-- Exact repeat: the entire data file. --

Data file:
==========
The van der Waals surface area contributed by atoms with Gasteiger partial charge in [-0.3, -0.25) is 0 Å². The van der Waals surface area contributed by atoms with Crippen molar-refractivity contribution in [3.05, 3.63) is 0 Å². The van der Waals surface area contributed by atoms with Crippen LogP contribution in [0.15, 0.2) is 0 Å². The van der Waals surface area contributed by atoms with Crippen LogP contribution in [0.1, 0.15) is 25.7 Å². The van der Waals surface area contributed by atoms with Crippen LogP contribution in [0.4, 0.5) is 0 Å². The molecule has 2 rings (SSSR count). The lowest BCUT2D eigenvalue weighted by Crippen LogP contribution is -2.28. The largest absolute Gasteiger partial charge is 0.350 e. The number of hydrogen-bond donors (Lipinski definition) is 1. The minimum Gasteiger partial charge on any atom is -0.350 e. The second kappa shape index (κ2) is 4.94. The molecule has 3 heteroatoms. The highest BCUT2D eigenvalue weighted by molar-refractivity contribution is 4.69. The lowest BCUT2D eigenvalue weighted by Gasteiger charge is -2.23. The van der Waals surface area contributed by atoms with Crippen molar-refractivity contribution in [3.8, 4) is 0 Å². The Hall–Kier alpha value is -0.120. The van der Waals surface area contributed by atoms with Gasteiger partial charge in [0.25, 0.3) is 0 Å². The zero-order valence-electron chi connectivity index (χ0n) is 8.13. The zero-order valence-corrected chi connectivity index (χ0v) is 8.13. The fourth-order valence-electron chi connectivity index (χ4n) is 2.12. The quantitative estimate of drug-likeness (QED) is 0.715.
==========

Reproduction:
The van der Waals surface area contributed by atoms with Gasteiger partial charge in [-0.3, -0.25) is 0 Å². The van der Waals surface area contributed by atoms with Crippen molar-refractivity contribution in [3.05, 3.63) is 0 Å². The van der Waals surface area contributed by atoms with Crippen LogP contribution in [0.15, 0.2) is 0 Å². The van der Waals surface area contributed by atoms with Crippen LogP contribution in [0.1, 0.15) is 25.7 Å². The van der Waals surface area contributed by atoms with Crippen LogP contribution in [0.4, 0.5) is 0 Å². The molecule has 2 rings (SSSR count). The lowest BCUT2D eigenvalue weighted by Crippen LogP contribution is -2.28. The largest absolute Gasteiger partial charge is 0.350 e. The number of hydrogen-bond donors (Lipinski definition) is 1. The minimum Gasteiger partial charge on any atom is -0.350 e. The second kappa shape index (κ2) is 4.94. The molecule has 3 heteroatoms. The highest BCUT2D eigenvalue weighted by molar-refractivity contribution is 4.69. The lowest BCUT2D eigenvalue weighted by Gasteiger charge is -2.23. The van der Waals surface area contributed by atoms with Crippen molar-refractivity contribution in [3.8, 4) is 0 Å². The Hall–Kier alpha value is -0.120. The van der Waals surface area contributed by atoms with Gasteiger partial charge in [0.25, 0.3) is 0 Å². The zero-order valence-electron chi connectivity index (χ0n) is 8.13. The zero-order valence-corrected chi connectivity index (χ0v) is 8.13. The fourth-order valence-electron chi connectivity index (χ4n) is 2.12. The quantitative estimate of drug-likeness (QED) is 0.715.